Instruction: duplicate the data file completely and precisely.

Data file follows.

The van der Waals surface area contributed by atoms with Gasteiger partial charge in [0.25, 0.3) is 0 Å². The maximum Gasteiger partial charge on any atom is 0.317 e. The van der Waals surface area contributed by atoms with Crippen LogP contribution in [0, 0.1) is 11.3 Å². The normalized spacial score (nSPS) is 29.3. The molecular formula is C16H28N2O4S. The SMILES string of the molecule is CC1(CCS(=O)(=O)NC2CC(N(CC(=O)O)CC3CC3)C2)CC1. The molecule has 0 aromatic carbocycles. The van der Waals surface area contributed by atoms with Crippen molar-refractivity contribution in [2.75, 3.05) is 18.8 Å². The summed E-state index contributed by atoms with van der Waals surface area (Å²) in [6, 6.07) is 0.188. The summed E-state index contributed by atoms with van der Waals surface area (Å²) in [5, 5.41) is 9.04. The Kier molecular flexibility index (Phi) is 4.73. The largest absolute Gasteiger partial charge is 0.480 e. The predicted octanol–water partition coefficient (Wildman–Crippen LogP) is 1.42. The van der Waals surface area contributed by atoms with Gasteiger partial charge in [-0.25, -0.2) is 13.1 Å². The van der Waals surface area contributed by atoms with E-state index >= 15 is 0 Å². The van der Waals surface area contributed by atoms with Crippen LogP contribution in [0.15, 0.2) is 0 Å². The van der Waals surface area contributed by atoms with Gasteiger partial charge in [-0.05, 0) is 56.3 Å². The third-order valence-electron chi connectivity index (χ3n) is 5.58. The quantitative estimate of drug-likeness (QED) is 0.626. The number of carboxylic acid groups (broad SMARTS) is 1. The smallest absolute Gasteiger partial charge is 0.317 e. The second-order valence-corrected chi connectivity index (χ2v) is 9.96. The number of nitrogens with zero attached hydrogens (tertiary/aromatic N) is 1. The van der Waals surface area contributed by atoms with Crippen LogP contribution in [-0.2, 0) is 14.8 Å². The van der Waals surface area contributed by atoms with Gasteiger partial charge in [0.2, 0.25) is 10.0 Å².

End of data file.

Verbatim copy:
The van der Waals surface area contributed by atoms with Gasteiger partial charge in [0.25, 0.3) is 0 Å². The maximum Gasteiger partial charge on any atom is 0.317 e. The van der Waals surface area contributed by atoms with Crippen LogP contribution in [0, 0.1) is 11.3 Å². The normalized spacial score (nSPS) is 29.3. The molecular formula is C16H28N2O4S. The SMILES string of the molecule is CC1(CCS(=O)(=O)NC2CC(N(CC(=O)O)CC3CC3)C2)CC1. The molecule has 0 aromatic carbocycles. The van der Waals surface area contributed by atoms with Crippen molar-refractivity contribution in [2.75, 3.05) is 18.8 Å². The summed E-state index contributed by atoms with van der Waals surface area (Å²) in [6, 6.07) is 0.188. The summed E-state index contributed by atoms with van der Waals surface area (Å²) in [5, 5.41) is 9.04. The Kier molecular flexibility index (Phi) is 4.73. The largest absolute Gasteiger partial charge is 0.480 e. The predicted octanol–water partition coefficient (Wildman–Crippen LogP) is 1.42. The van der Waals surface area contributed by atoms with Gasteiger partial charge in [-0.25, -0.2) is 13.1 Å². The van der Waals surface area contributed by atoms with E-state index >= 15 is 0 Å². The van der Waals surface area contributed by atoms with Crippen LogP contribution in [0.15, 0.2) is 0 Å². The van der Waals surface area contributed by atoms with Gasteiger partial charge in [-0.05, 0) is 56.3 Å². The third-order valence-electron chi connectivity index (χ3n) is 5.58. The quantitative estimate of drug-likeness (QED) is 0.626. The number of carboxylic acid groups (broad SMARTS) is 1. The smallest absolute Gasteiger partial charge is 0.317 e. The second-order valence-corrected chi connectivity index (χ2v) is 9.96. The number of nitrogens with zero attached hydrogens (tertiary/aromatic N) is 1. The van der Waals surface area contributed by atoms with Crippen LogP contribution in [-0.2, 0) is 14.8 Å². The van der Waals surface area contributed by atoms with Gasteiger partial charge in [0.2, 0.25) is 10.0 Å².